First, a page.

I’ll never forget the first flight I took following the order to ban mask mandates on transportation. I’d become so accustomed to masking that it wasn’t until four hours into the flight that I first realized that I was one of the only passengers for as far as I could see still wearing one (in my defense, it was a redeye…it was dark, and I was tired). After more than a year of navigating rules and regulations, all of which included masking, it felt almost dystopian to suddenly not be required to. But an April 2021 ruling by a Florida district court judge had declared the government order requiring masks on public transportation and at airports unlawful, and that was that.
Almost a full year later, however, the U.S. Department of Justice is seeking to reverse that ban. According to a new report from Reuters, a three-judge panel in an appeals court has heard arguments on the government’s appeal of the ruling. The desire to reverse the ban reportedly comes following the E.U.’s recommendation that passengers flying from China mask up. (For the uninitiated, there were major outbreaks in China following the scrapping of its zero-COVID policy).
“Justice Department lawyer Brian Springer said the CDC could impose mask requirements without giving the public time to comment given the pandemic emergency, arguing it was necessary ‘to prevent the possible infections and deaths that could result if people didn’t do the simple thing of just putting on a mask while they were traveling,’” David Shepardson wrote.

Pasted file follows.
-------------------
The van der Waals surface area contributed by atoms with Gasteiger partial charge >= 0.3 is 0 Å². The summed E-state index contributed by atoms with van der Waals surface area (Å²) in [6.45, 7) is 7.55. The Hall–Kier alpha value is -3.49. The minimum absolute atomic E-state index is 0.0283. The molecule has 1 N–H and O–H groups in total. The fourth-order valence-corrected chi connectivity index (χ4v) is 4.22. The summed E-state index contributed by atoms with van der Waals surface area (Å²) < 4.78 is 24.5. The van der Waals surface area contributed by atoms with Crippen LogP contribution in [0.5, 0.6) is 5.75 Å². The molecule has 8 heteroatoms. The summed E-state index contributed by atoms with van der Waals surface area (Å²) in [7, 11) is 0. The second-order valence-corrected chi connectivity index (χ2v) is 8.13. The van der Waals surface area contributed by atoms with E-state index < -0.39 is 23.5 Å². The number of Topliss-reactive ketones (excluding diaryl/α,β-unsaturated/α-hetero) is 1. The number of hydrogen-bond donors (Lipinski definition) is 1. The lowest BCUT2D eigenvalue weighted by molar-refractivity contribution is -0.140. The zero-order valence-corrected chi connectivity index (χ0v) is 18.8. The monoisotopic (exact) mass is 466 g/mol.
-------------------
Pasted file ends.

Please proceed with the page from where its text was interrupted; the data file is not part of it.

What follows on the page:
Alternatively, lawyer Brant C. Hadaway argued that it was “[n]ot about an urgent matter of public health,” and that if the CDC thought the the issue was a “matter of life and death,” it would have sought a faster ruling. Of course, it does bear mentioning that there have been 1.11 million COVID-related deaths in the U.S. to date, so it’s not not a life-and-death situation.
The initial mandate was only in place for four months, after the Biden administration implemented it in January 2021, before it was repealed. The CDC had recommended a mask mandate for travel previously, but it was ultimately blocked by the Trump administration.
It’s unclear when it would go into effect or to what extent should the ban be reversed, but it’d behoove anyone with any imminent plans to travel to or from China to wear a mask anyway.
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